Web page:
When it comes to web content, life begins after launch. Prelaunch is where all the excitement is: the ideas, the writing, the approvals. But once the content is launched and available to the world, are you ready for what comes next?
Web content lives forever (or until you take it down). Every reader that views your site comes with the attitude that the information is fresh and accurate. Unfortunately, web content can get stale quickly, so you have to plan for how you will maintain it.
Maintenance plans should be part of the original creation process. You shouldn’t create content that can’t be maintained, unless your plan is to retire the content as soon as it becomes out of date.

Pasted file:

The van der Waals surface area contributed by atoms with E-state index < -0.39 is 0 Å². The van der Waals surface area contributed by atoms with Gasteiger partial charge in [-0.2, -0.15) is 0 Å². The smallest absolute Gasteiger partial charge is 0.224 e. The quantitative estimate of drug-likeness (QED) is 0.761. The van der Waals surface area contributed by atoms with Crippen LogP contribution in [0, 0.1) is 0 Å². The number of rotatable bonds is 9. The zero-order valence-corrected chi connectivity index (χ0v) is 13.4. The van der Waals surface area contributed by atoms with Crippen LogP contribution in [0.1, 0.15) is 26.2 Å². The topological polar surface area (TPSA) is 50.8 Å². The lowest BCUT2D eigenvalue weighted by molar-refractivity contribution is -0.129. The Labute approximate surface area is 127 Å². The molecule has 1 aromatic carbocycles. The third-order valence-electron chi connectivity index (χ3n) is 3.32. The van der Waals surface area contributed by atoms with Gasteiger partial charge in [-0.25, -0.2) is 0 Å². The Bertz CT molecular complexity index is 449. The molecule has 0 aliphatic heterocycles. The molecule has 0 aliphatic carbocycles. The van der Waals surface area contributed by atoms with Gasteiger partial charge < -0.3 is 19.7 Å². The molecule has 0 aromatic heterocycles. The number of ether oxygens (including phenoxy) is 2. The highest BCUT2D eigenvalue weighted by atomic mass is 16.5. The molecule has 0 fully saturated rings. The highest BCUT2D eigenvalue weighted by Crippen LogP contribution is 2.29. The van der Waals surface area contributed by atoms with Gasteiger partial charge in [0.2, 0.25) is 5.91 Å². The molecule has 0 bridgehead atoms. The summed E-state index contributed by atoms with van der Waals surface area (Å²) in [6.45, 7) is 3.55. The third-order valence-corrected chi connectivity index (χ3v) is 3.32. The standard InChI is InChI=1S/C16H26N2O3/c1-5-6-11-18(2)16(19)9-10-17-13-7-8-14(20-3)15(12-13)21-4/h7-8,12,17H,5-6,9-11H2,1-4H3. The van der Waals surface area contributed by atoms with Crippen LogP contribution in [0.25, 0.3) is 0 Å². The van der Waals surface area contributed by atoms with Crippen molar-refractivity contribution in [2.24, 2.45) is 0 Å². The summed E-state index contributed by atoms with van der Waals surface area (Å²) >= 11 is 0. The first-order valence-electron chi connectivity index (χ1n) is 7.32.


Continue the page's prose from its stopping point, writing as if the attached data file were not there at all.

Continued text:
A content maintenance plan should include a review schedule. The more frequently the content is expected to change, the more often it needs to be reviewed. If you have quick turnover on your staff, you should have bios reviewed monthly. On the other hand, evergreen information such as the company history may only need to be reviewed yearly.
Identify content owners — people responsible for keeping the information accurate — when you create a page. This will prevent headaches later when review times come. And make sure the content owners know their responsibilities.
Let’s be realistic: content maintenance isn’t exciting. But it is an absolutely necessary part of your content strategy. And without it, your site will become irrelevant quickly. A little planning can go a long way for your site and visitors.